Students Building Beyond Campuses for Greener Future

From campus to community to state, students across the Southeast will have a strong campaign this coming school year, pushing more schools’ administrations and state legislators to convert to renewable sources of energy and move away from fossil fuels.
Students are expanding beyond just their campuses this fall by building relationships with their surrounding communities as well as connecting with directly affected communities, explained Southern Energy Network regional coordinator Liz Veazey.
With many victories on campuses with the “green fee” — a small yearly fee students vote to pay that goes directly toward using renewable energy on campus — students are looking to expand their horizons and alter the future and image of fossil fuels across the region.
At the Southeast Climate Convergence in Western North Carolina August 8-14, around 20 students and non-students gathered for a youth caucus to share ideas and discuss strategy for the upcoming year. The youth discussed ways to bring together communities and campuses, strategies for recruitment and retention, and plans for diversifying the population of youth activists.
Coalitions are popping up all over the region, from statewide student networks to campuses working with other regional collaborative efforts. In August, a new anti-coal coalition formed with the working name Virginia Chesapeake Climate Action Network. VACAN, the eight-school network, set a primary goal to expand to 15 schools during the fall semester and continue building power on campuses. The group organized with the sentiment that great urgency is needed to stop all new coal mining and coal-fired power plant construction in the state, according to CCAN student organizer Tom Owens. The group is also working to create a strong connection to affected communities in the Virginia coalfields.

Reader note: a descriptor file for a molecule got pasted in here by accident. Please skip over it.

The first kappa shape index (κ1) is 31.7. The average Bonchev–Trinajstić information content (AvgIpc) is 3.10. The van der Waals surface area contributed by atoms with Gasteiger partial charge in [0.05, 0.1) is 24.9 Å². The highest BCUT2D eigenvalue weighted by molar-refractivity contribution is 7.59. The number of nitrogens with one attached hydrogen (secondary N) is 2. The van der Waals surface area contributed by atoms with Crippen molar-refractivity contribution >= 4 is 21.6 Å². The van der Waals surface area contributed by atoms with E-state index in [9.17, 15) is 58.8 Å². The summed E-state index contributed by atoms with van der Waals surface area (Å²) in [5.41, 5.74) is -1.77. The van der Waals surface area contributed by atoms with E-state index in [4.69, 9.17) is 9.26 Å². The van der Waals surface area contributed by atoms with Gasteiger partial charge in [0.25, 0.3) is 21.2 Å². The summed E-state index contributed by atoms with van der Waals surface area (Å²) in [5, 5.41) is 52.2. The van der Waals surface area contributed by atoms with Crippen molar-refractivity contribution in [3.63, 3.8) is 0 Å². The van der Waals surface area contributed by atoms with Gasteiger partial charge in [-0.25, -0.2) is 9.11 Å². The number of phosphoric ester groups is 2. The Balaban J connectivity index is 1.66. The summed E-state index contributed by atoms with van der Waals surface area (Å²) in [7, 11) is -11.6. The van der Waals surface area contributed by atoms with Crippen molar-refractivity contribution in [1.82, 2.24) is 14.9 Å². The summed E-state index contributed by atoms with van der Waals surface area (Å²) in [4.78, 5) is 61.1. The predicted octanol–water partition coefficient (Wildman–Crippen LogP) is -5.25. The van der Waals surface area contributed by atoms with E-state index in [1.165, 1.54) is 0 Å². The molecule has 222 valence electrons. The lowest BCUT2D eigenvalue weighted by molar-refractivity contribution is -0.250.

Over the past few years, students have been organizing various statewide coalitions specifically targeting coal. But this year, students will add nuclear energy to the list of targets, according to Veazey.
Another trend on campuses is pushing the President’s Climate Commitment setting a goal for climate neutrality with zero emissions on campus. According to the website (, 11 colleges and universities in Virginia signed the statement, six in North Carolina, seven in Florida, seven in Georgia, three in Kentucky, three in Tennessee and four in South Carolina. Instead of becoming involved in the PCC, West Virginia schools are focusing more on solidarity work with coalfield organizations, according to Student Environmental Action Coalition coordinator Danny Chiotos.
National politics will also be a major target over the next year with the upcoming presidential elections, said Veazey. Students in New Hampshire are organizing a publicity march next year to gain presidential candidates’ attention on the issues of climate change and renewable energy. South Carolina also has an early primary and students are planning to make their issues prevalent in the primary debates.
Student groups are planning a full schedule of events for the school year, says Veazey.
-On Sept 4, the Climate Emergency Council is organizing a day of fasting to bring attention to climate change.
-.From October 19-22, the Energy Action Coalition is hosting the PowerShift 2007 National Youth Climate Conference in Washington, D.C.
-From October 21-23, No War No Warming is planning a national intervention on Capitol Hill to demand that the U.S. pull out of the war in Iraq and end all contribution to global warming by the burning of fossil fuels.
-February 8-10, SEN will host its 5th annual Southeast Student Renewable Energy Conference at Valdosta State University in Valdosta, Ga.
-In the spring, Mountain Justice will host the second annual Mountain Justice Spring Break. No date has been determined yet.
For more information about ways to get involved in the youth movement, check out or


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